I am baffled by the power-structure in Iran — all those councils of ‘experts’ and ‘guardians’ and the so-called ‘supreme leader’ (the title Private Eye shrewdly assigned to Gordon Brown, incidentally). “What I need”, I said to an Iranian friend, “is a diagram” (for I am but an humble engineer and long words trouble me). She immediately emailed a link to this helpful clickable BBC chart.
Looks clear, doesn’t it? But then you find that the Guardian Council, which appears to be way down the pecking order, is apparently
the most influential body in Iran and is currently controlled by conservatives. It consists of six theologians appointed by the leader and six jurists nominated by the judiciary and approved by parliament. The council has to approve all bills passed by parliament and make sure they conform to the constitution and Islamic law. The council also has the power to veto candidates in elections to parliament, local councils, the presidency and the Assembly of Experts. President Khatami is attempting to remove this power.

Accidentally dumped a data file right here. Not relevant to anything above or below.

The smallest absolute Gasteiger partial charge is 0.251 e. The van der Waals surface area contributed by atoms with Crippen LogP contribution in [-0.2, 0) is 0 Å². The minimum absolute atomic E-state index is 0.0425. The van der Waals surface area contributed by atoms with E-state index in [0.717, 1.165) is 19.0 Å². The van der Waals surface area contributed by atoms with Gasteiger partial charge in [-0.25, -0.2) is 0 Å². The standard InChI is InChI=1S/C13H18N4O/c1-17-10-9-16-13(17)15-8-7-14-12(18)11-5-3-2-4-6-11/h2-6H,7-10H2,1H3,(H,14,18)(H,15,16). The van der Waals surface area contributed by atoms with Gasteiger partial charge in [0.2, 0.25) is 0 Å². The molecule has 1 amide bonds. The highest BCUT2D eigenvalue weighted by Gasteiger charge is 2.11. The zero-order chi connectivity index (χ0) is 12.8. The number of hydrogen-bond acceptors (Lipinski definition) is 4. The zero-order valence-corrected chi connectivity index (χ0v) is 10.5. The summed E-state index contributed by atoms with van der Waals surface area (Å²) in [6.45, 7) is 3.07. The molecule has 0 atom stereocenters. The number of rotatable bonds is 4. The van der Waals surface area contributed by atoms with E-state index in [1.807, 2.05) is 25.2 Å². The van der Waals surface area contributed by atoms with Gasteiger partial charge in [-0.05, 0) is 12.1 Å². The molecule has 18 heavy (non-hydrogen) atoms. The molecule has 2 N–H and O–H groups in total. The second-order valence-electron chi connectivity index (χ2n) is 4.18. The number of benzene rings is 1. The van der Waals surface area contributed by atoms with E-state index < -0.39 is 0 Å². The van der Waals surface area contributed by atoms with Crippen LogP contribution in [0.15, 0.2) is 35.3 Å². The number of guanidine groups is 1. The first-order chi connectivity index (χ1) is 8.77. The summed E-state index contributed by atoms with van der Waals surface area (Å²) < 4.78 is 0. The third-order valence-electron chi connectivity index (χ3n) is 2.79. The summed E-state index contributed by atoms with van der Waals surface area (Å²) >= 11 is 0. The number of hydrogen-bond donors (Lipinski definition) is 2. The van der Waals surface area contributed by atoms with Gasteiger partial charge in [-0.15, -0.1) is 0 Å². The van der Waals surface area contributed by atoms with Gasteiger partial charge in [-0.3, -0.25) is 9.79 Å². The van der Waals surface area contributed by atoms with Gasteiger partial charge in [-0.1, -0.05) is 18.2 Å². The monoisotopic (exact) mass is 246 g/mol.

The Assembly of Experts, for its part, is
made up of 96 clerics, is comparable to the College of Cardinals which chooses the Pope. The assembly is elected directly by the electorate every eight years. Its functions are to appoint, oversee and if necessary dismiss the Supreme Leader. It meets twice a year to review the performance of the Supreme Leader.
“The current assembly”, the BBC chart helpfully reveals, “was elected in 1998 for an eight-year term”. Er, 1998 plus 8 equals 2006. It is now 2009. Well, it is here in the Junior Satanic Kingdom of Britain anyway. In the governing circles in Iran it’s probably about 1456.
On the other hand… Just think if the College of Cardinals met twice-yearly to review the performance of the Pope. That’d soften the old boy’s cough, as my mother used to say. Keep him up to the mark.